The Internet has changed the business model of music, and streaming services like Spotify has altogether changed the game again. While per-song or per-album orders were popularized by Apple’s iTunes, the ubiquity of mobile broadband connections and smartphones has also paved the way for streaming services to dominate, where music tracks and albums can be streamed on-demand.
Popular music streaming service Spotify has recently disclosed financial results for the past two years. With double growth during the period, with over $1 billion in revenue, the company has proven that the streaming business can be viable for all stakeholders involved, including artists, music labels, the platform and the users themselves.
Spotify was recently in the news after Taylor Swift and her Big Machine Records studio pulled out her entire catalog from the service, after Spotify denied to ban free access to Swift’s songs. Swift and BMR argued that the streaming service is not giving artists enough due, and that Spotify was essentially making money off the artists’ and songwriters’ work. Spotify CEO Daniel Ek defended the company’s business, saying it actually reduces the negative effects of music piracy by offering easy access to music in both free and paid models, whilst paying out royalty fees to songwriters and artists for their work.
Recently, we learned just how much Spotify earned and shared from these activities in the recent years. In a consolidated financial report published in Luxembourg and first disclosed by The Guardian, the company cites revenue figures of €746.9 million (about $932.5 million) for 2013, up from €430.3 million ($536.6 million) in the previous year. This is a 74% growth across Spotify’s businesses around the world, where it operates independent subsidiaries in certain markets.
The company has reported a rise in its operating losses, however, from €80 million ($99.9 million) in 2012 to €93.1 million ($116.2 million) in 2013, or a 16.4% growth. These account mostly for licensing payments — something that Swift and company say should actually be higher. Meanwhile, the company has posted a consolidated net loss after tax of €57.8 million ($72.2 billion). This has narrowed down from the previous year’s €86.7 million ($108.2 million) loss, although this was largely from the company posting “fair value gains on derivative liability,” or a rise in stock value over the said period.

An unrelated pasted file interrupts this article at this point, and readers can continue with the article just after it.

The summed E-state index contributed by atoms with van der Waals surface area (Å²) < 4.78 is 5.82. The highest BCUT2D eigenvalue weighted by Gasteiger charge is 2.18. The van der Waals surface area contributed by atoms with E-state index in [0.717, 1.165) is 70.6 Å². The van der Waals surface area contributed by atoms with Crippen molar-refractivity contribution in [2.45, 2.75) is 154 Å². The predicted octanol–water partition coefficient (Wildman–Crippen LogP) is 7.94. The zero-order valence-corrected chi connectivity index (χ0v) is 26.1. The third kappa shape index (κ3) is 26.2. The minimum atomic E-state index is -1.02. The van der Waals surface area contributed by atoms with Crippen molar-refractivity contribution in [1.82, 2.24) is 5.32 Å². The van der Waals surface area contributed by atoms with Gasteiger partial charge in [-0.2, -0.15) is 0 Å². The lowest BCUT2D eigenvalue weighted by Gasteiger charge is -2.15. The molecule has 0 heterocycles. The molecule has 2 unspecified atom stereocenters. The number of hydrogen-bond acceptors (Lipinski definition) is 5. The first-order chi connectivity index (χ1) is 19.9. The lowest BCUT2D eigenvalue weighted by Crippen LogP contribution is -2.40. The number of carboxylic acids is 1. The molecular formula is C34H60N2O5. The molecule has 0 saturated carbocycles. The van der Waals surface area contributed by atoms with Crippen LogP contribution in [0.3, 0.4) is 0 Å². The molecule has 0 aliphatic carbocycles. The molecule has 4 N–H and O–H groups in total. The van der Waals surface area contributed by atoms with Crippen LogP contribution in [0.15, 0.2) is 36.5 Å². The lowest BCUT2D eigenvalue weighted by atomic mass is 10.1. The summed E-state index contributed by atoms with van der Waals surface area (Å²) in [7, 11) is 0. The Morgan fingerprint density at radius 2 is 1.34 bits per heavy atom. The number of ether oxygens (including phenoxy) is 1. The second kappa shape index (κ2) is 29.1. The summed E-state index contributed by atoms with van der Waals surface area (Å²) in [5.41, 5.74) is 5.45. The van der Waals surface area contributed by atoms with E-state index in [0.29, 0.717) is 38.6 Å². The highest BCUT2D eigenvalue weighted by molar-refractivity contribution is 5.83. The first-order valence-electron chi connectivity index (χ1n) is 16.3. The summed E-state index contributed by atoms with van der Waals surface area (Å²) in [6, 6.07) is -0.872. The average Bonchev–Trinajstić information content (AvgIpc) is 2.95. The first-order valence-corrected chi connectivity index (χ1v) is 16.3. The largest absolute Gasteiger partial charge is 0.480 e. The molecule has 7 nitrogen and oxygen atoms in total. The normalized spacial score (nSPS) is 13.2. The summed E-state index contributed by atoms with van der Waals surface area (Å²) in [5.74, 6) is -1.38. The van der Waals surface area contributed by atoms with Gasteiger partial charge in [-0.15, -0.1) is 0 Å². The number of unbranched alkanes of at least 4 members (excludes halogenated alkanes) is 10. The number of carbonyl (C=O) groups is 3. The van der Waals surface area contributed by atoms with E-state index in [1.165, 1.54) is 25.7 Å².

What’s interesting to note is that Spotify cites a majority of its revenue to have come from paid subscriptions, rather than ads. As of November, Spotify reports to have 50 million active users, up 39% from about 36 million by end 2013. Paying subscribers were up from 8 million in 2013 to 12.5 million month-to-date. The company has cited that 91% of its revenue comes from these subscriptions, as opposed to advertisements on the free accounts.
“We have already proven that we’ve created real value for our users, and we know that the more time people spend with our product, the more likely they are to become paying subscribers,” said Ek in a statement. “We believe that we will generate substantial revenues as our reach expands, and that, at scale, our margins will improve.”
Still, Spotify’s free service continues to be a starting point for paid subscriptions. “Our free service drives our paid service,” Ek earlier wrote, highlighting that 80% of the company’s premium subscribers started out with the free subscription. It is here where Ek argues the value of providing free music to users, because denying free access will also reduce the likelihood of signing up paying users.
Spotify is reportedly planning an initial public offering, although this has not materialized yet, and will likely be pushed to the coming year.